Most of the buzz I hear about measuring online influence is about Klout. Folks are always tweeting about their Klout scores or blogging about how to increase your Klout score. So, is that the only measure of how you or your brand are doing online? A little poking around on the Intertoobz revealed that there are tons of tools for measuring just about every aspect of your online presence.
I came across this post from Newburyport's Ari Herzog: How Tools Measure your Internet Life. He leads off with Heardable, which I'd never heard of until today. It analyzes your domain along many dimensions and does comparisons with industry leaders, generates a cool graphic of your network of influencers, gives you a brand health score, and ranks your domain. Pretty cool.
Alas, my ye-olde-fashioned web site that I've had since 1996 (or was in '95) on the world's oldest Internet Service Provider (remember ISPs) caused Heardable to become non-responsive. So for my experiment, I did the next best thing. I had it analyze redsox.com. I find it fascinating that the redsox.com brand is losing momentum even though the team is in first place in the AL East, 3 games ahead of the industry leading Yankees. Yes, the Yankees have the industry leading brand, but the Red Sox lead the division. As I write this, the Phillies have the best record in Major League Baseball at .631. The Phillies came in with a lower Heardable score than the Red Sox: Phillies 634, Red Sox 704. Oddly, Heardable compared the Phillies with CBS News rather than the Yankees. I never knew CBS News was an industry leader in MLB.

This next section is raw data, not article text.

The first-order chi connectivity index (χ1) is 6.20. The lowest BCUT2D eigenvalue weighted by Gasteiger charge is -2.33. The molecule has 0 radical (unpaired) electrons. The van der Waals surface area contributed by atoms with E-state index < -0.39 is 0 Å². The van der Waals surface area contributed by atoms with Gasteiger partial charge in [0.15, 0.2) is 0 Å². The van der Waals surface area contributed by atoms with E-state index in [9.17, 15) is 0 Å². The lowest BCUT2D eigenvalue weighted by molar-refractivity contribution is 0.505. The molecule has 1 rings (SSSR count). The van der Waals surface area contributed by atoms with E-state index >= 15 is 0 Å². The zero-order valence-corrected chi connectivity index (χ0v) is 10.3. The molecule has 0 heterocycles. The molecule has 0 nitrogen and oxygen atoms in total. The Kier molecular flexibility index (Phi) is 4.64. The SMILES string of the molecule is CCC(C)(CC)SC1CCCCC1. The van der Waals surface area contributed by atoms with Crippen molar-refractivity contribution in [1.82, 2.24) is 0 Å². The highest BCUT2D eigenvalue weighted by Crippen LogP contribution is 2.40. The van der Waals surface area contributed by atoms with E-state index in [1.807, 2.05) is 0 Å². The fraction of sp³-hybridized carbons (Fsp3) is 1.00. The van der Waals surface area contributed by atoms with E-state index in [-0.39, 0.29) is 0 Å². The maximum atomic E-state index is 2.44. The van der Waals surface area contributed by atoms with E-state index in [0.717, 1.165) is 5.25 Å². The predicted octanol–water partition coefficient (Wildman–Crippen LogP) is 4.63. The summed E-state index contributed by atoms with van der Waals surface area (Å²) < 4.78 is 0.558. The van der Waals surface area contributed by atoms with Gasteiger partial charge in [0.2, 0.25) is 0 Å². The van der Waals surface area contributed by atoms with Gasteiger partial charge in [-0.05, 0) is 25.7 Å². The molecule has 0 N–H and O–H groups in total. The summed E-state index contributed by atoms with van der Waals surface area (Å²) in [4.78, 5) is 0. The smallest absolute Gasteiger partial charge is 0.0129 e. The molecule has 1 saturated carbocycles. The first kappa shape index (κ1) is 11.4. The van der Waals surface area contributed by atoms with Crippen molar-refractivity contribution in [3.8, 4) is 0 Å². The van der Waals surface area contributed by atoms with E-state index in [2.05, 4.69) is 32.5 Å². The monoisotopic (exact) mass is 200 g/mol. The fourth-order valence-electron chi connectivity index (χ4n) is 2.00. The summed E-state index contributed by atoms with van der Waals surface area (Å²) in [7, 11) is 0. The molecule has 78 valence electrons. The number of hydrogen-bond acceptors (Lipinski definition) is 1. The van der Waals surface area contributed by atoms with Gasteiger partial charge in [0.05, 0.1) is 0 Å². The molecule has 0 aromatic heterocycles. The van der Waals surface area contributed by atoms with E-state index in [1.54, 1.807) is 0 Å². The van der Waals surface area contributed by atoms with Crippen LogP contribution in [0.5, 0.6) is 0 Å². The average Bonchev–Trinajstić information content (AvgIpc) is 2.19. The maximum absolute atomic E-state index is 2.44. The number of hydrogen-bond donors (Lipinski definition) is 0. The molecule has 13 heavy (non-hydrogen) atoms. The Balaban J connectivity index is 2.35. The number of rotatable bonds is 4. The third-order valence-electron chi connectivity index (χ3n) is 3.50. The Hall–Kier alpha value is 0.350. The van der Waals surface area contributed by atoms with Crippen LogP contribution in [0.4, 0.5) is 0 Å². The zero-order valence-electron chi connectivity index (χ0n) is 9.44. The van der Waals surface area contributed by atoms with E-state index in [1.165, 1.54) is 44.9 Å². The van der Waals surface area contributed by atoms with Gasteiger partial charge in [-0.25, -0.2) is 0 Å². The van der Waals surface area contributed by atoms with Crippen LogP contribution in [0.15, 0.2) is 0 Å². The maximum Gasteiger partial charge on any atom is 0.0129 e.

So, assuming you consider MLB to exist in the real world, what do the analytics tell us about the real world? How does brand strength correlate with winning percentage? What puts people in the seats? What sells branded merch? Why isn't Bill James analyzing this? Hmm, there's an opportunity here for melding sabermetrics with web analytics.